Happy Lab(rad)or Day!

Try as we might, we cannot convince the Mighty Milo that it’s Labor Day, not Labrador Day.

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The COVID situation has made me realize how complicated labor is in the academic world. Right now, I find that teaching face-to-face is by far the most personally rewarding part of my job. Not only do I get to interact with people outside the walls of my house, but I also have had a chance to really rethink my classes and work to pare them down to their most essential parts.

I’ve also found the work that I do with colleagues – particularly at The Digital Press and North Dakota Quarterly – exciting and invigorating this summer and fall. In fact, I have tended to prioritize these project and teaching as much because its stuff that I want to do as because its stuff that I fear catching COVID and getting sick will make more difficult to accomplish.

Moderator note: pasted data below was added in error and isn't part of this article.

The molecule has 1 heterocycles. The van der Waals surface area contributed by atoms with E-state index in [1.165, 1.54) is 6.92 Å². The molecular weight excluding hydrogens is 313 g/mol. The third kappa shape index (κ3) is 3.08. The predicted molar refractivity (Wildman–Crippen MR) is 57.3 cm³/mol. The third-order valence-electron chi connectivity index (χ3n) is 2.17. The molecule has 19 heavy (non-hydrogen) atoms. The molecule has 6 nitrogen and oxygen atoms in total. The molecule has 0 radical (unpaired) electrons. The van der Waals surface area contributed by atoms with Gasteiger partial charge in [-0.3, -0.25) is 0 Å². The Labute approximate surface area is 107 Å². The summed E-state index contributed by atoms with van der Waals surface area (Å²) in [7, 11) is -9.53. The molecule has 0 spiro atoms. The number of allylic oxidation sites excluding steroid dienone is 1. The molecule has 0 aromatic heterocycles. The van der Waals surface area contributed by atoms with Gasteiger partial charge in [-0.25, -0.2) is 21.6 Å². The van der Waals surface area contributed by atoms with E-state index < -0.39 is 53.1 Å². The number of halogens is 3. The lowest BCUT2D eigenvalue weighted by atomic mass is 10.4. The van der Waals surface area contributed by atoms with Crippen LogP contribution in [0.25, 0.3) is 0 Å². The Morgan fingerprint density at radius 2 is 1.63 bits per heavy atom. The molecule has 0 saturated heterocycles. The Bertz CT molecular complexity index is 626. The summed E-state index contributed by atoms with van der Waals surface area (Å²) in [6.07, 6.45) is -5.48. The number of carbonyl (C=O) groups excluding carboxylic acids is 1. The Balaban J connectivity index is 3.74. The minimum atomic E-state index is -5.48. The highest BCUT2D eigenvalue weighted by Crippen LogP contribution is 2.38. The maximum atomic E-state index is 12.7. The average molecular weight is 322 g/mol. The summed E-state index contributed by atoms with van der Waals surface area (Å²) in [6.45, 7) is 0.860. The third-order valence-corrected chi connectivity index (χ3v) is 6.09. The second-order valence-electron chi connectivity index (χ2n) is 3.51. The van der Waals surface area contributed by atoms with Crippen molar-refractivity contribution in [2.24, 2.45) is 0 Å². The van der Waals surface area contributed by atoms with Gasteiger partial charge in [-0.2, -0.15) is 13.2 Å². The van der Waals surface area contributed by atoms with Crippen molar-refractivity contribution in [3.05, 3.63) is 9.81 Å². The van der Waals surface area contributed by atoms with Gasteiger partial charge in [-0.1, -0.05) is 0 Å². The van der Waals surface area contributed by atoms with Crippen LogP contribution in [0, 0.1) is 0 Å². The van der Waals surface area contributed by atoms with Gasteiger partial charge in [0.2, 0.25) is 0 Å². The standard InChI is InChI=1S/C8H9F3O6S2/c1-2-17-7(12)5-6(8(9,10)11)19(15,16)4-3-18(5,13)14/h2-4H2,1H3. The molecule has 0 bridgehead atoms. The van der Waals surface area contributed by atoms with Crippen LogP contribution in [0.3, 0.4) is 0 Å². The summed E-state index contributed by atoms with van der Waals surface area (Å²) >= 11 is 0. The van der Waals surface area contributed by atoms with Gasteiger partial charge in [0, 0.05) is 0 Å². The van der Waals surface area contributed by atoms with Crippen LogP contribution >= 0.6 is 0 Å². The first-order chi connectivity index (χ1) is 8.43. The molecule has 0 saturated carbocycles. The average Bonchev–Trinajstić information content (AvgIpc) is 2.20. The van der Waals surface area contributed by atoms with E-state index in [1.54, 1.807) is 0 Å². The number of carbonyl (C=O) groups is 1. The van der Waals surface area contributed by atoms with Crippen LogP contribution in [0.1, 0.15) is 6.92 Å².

It makes clear to me how little redundancy exists in my work. I don’t necessarily have a plan for getting COVIDs and the current speed of the virus in North Dakota makes getting infected make this feel almost inevitable, even if this doesn’t mean getting sick.

What’s strange about this, is that most of the work that I do in the classroom and with NDQ and The Digital Press has the least economic value to me as a professional. Our raises are almost entirely determined by our scholarly output. It’s been pretty hard to focus on my scholarship these days.  

One Comment

  1. I agree; it’s a conundrum. We do so many things that have great value within our various communities but, as you rightly noted, the economic value lies elsewhere.


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